Did you really check the bilge pump?

August 5th, 2007

Last summer, we chartered a Beneteau 28 from Navtours at Mooney Bay on Lake Champlain, just above Plattsburgh, NY. After Yanik with Navtours reviewed the “Official” check-in list, he then tolerated our own check list. We always have lots of questions. The bilge pump is one of the important things we like to test. During my “Introduction to Cruising” course and certification in Charleston, SC, with Ocean Sailing Academy the importance of making sure the bilge pump works by lifting the float switch was stressed. It is also important to know whether the pump is wired through the electric panel or if it has a direct connection to the battery. If it is wired through the panel and you turn the main panel off, the bilge pump will not work. Nice to know. Our pump appeared to be in working order.

On the second evening of our charter, we decided to take showers, so we moved the valve manifold under the sink in the head to the correct position to pump out the shower (which took a while since all the labels were in French). The pump ran, but water was not being removed. We then set the manifold to pump from the ice box but that didn’t work either. Since it was getting dark, we decided to just sponge up the water with towels and a bucket.

The next morning after I checked for obvious (or stupid) things, we called Douglas, the owner of the boat, on his cell phone which we had programmed into our phone (always make sure you have an emergency number or know the radio contacts to make). Since we were about 40 miles away from Mooney Bay close to Westport Marina, Douglas advised us to get the mechanic at the marina to checkout the problem, pay with my credit card, and then give the receipt to Navtours for reimbursement when we returned the boat. Unfortunately Larry (the mechanic) was very busy that morning but was finally able to get to us about 4 hours later. When Larry arrived, he was not able to prime the pump, so he removed and disassembled it. The pump contained a piece of trash on the diaphragm that looked like a piece of gel coat, so Larry cleaned, rebuilt and reinstalled the pump.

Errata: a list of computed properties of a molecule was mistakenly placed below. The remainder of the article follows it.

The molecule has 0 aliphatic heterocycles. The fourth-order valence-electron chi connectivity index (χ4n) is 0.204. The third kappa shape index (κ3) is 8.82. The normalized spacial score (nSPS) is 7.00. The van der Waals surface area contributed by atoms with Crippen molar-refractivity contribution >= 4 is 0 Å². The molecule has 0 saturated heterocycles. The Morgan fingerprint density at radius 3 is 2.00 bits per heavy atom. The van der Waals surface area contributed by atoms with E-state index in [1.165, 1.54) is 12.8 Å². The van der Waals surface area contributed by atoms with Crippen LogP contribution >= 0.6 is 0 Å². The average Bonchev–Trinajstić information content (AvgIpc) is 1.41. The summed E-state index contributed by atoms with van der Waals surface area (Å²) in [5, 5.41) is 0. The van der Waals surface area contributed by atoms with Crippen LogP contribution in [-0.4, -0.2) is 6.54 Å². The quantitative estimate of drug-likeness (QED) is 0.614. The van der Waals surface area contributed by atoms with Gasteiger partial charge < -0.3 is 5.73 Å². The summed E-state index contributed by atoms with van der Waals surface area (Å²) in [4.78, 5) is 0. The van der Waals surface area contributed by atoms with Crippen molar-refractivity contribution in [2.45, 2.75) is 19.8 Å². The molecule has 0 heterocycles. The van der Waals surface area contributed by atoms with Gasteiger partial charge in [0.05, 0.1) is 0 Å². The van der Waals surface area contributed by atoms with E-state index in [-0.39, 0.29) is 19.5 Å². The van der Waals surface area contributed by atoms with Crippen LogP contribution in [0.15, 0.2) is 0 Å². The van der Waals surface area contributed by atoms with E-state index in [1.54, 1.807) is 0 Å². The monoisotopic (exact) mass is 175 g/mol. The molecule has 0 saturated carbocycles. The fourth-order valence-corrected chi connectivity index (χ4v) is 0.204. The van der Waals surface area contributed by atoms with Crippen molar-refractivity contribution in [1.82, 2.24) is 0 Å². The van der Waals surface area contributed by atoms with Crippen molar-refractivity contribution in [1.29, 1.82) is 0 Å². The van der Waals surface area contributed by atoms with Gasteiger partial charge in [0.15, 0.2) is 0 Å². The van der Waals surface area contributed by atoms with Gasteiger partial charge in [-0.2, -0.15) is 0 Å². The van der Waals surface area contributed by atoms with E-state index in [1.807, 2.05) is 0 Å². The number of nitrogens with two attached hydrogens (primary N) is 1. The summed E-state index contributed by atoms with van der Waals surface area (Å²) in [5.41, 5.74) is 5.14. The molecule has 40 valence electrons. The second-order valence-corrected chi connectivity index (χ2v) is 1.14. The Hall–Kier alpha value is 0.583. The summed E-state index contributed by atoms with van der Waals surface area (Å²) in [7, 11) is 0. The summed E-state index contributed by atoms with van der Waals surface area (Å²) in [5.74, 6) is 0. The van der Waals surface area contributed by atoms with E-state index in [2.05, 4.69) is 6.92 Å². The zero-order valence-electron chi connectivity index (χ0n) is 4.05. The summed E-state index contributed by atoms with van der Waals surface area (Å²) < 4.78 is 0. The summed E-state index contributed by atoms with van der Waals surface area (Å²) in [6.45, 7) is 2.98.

The good news was that Douglas and Navtours readily agreed to compensate us for the lost time as a result of the episode. Needless to say, we are chartering from Navtours again this summer.

Our lesson learned, is to not only check to see if the bilge pump on a charter boat (or any boat for that matter) runs and how it is wired but see if it will actually pump water. So the plan for next time is to pour some freshwater into the bilge or shower (depending on how much water is needed if any) so the pump intake is covered and then manually run the pump to see if the water will pump out and go overboard.

If anyone has any related experiences (good or bad), please share your comments.

Docking: Lucky or not?

July 19th, 2007

On our first charter on Lake Champlain in 2005, we were faced with our first chance to dock the Oday 28 with just the two of us. Even though we had docked our own Oday 28 in Charleston, SC, more than a dozen times or so with currents of up to 3 knots, we wanted to get this one right. One of the reasons we picked Lake Champlain over many other destinations, including the BVI, New England coast or the San Juan Islands, was that we could get more experience sailing together as a couple without the added concerns (and tensions) of tides and currents.

We had reservations for a slip at Westport Marina. As we approached the marina under power, we called the marina on the radio without success. Luckily we had the marina’s telephone number in our planning book so we called using our cell phone (not something we had ever done in Charleston). On the phone, we asked the marina a number of questions regarding choices of slips, the direction and speed of the wind, etc. We decided to take a windward slip since it would be on our port side so we could make use of the light wind and the prop walk of our right-handed prop on the Oday to stop and ease us up to the dock.